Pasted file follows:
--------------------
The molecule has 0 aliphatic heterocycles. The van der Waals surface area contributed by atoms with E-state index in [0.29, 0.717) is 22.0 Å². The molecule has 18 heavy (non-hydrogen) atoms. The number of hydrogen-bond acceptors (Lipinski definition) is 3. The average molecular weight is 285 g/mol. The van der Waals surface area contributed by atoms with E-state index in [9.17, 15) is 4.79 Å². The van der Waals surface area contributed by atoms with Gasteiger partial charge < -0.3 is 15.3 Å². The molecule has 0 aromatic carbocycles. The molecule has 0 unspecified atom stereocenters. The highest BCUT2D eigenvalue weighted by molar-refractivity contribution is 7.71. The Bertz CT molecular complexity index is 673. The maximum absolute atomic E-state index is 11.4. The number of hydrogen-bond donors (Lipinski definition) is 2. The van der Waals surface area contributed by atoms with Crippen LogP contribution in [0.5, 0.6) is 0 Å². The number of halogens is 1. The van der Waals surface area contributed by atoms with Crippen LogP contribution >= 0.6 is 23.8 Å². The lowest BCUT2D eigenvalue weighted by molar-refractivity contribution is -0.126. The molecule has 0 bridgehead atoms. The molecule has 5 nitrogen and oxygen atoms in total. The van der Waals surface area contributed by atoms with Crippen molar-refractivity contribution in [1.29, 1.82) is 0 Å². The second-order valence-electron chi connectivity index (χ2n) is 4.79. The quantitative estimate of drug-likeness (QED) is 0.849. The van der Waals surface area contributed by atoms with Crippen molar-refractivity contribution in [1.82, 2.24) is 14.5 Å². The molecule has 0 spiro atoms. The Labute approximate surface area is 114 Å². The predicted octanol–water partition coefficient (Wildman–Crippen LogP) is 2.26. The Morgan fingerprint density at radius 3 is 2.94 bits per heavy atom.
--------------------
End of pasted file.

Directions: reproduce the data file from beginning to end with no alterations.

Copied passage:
The molecule has 0 aliphatic heterocycles. The van der Waals surface area contributed by atoms with E-state index in [0.29, 0.717) is 22.0 Å². The molecule has 18 heavy (non-hydrogen) atoms. The number of hydrogen-bond acceptors (Lipinski definition) is 3. The average molecular weight is 285 g/mol. The van der Waals surface area contributed by atoms with E-state index in [9.17, 15) is 4.79 Å². The van der Waals surface area contributed by atoms with Gasteiger partial charge < -0.3 is 15.3 Å². The molecule has 0 aromatic carbocycles. The molecule has 0 unspecified atom stereocenters. The highest BCUT2D eigenvalue weighted by molar-refractivity contribution is 7.71. The Bertz CT molecular complexity index is 673. The maximum absolute atomic E-state index is 11.4. The number of hydrogen-bond donors (Lipinski definition) is 2. The van der Waals surface area contributed by atoms with Crippen LogP contribution in [0.5, 0.6) is 0 Å². The number of halogens is 1. The van der Waals surface area contributed by atoms with Crippen LogP contribution >= 0.6 is 23.8 Å². The lowest BCUT2D eigenvalue weighted by molar-refractivity contribution is -0.126. The molecule has 0 bridgehead atoms. The molecule has 5 nitrogen and oxygen atoms in total. The van der Waals surface area contributed by atoms with Crippen molar-refractivity contribution in [1.29, 1.82) is 0 Å². The second-order valence-electron chi connectivity index (χ2n) is 4.79. The quantitative estimate of drug-likeness (QED) is 0.849. The van der Waals surface area contributed by atoms with Crippen molar-refractivity contribution in [1.82, 2.24) is 14.5 Å². The molecule has 0 spiro atoms. The Labute approximate surface area is 114 Å². The predicted octanol–water partition coefficient (Wildman–Crippen LogP) is 2.26. The Morgan fingerprint density at radius 3 is 2.94 bits per heavy atom.